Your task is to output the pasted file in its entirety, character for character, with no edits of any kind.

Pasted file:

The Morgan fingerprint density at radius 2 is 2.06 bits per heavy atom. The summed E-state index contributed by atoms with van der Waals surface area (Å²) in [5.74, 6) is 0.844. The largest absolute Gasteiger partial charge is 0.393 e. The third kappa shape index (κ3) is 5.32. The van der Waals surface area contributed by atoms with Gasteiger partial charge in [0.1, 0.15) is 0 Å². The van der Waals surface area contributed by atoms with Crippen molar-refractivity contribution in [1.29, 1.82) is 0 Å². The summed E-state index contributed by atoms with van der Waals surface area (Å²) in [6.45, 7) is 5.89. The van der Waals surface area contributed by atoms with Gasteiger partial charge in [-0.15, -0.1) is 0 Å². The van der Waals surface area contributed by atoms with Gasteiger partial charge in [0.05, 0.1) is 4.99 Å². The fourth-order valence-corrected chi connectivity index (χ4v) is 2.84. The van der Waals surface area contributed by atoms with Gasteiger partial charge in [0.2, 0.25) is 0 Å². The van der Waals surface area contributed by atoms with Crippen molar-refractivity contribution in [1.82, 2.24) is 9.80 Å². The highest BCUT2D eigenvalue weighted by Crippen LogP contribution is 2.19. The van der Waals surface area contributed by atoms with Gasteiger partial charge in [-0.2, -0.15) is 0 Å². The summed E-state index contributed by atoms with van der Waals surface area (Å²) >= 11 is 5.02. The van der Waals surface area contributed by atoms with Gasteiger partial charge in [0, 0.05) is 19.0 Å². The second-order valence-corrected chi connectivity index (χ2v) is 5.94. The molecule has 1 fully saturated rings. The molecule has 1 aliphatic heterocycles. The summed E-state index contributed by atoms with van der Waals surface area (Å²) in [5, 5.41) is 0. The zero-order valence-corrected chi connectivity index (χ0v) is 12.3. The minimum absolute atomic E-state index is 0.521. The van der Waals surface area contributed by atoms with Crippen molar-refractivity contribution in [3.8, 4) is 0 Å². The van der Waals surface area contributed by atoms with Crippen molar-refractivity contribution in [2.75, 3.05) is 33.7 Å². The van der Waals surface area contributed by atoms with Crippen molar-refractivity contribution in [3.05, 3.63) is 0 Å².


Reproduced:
The Morgan fingerprint density at radius 2 is 2.06 bits per heavy atom. The summed E-state index contributed by atoms with van der Waals surface area (Å²) in [5.74, 6) is 0.844. The largest absolute Gasteiger partial charge is 0.393 e. The third kappa shape index (κ3) is 5.32. The van der Waals surface area contributed by atoms with Gasteiger partial charge in [0.1, 0.15) is 0 Å². The van der Waals surface area contributed by atoms with Crippen molar-refractivity contribution in [1.29, 1.82) is 0 Å². The summed E-state index contributed by atoms with van der Waals surface area (Å²) in [6.45, 7) is 5.89. The van der Waals surface area contributed by atoms with Gasteiger partial charge in [-0.15, -0.1) is 0 Å². The van der Waals surface area contributed by atoms with Gasteiger partial charge in [0.05, 0.1) is 4.99 Å². The fourth-order valence-corrected chi connectivity index (χ4v) is 2.84. The van der Waals surface area contributed by atoms with Gasteiger partial charge in [0.2, 0.25) is 0 Å². The van der Waals surface area contributed by atoms with Crippen molar-refractivity contribution in [1.82, 2.24) is 9.80 Å². The highest BCUT2D eigenvalue weighted by Crippen LogP contribution is 2.19. The van der Waals surface area contributed by atoms with Gasteiger partial charge in [-0.2, -0.15) is 0 Å². The summed E-state index contributed by atoms with van der Waals surface area (Å²) >= 11 is 5.02. The van der Waals surface area contributed by atoms with Gasteiger partial charge in [0, 0.05) is 19.0 Å². The second-order valence-corrected chi connectivity index (χ2v) is 5.94. The molecule has 1 fully saturated rings. The molecule has 1 aliphatic heterocycles. The summed E-state index contributed by atoms with van der Waals surface area (Å²) in [5, 5.41) is 0. The zero-order valence-corrected chi connectivity index (χ0v) is 12.3. The minimum absolute atomic E-state index is 0.521. The van der Waals surface area contributed by atoms with Crippen molar-refractivity contribution in [3.8, 4) is 0 Å². The van der Waals surface area contributed by atoms with Crippen molar-refractivity contribution in [2.75, 3.05) is 33.7 Å². The van der Waals surface area contributed by atoms with Crippen molar-refractivity contribution in [3.05, 3.63) is 0 Å².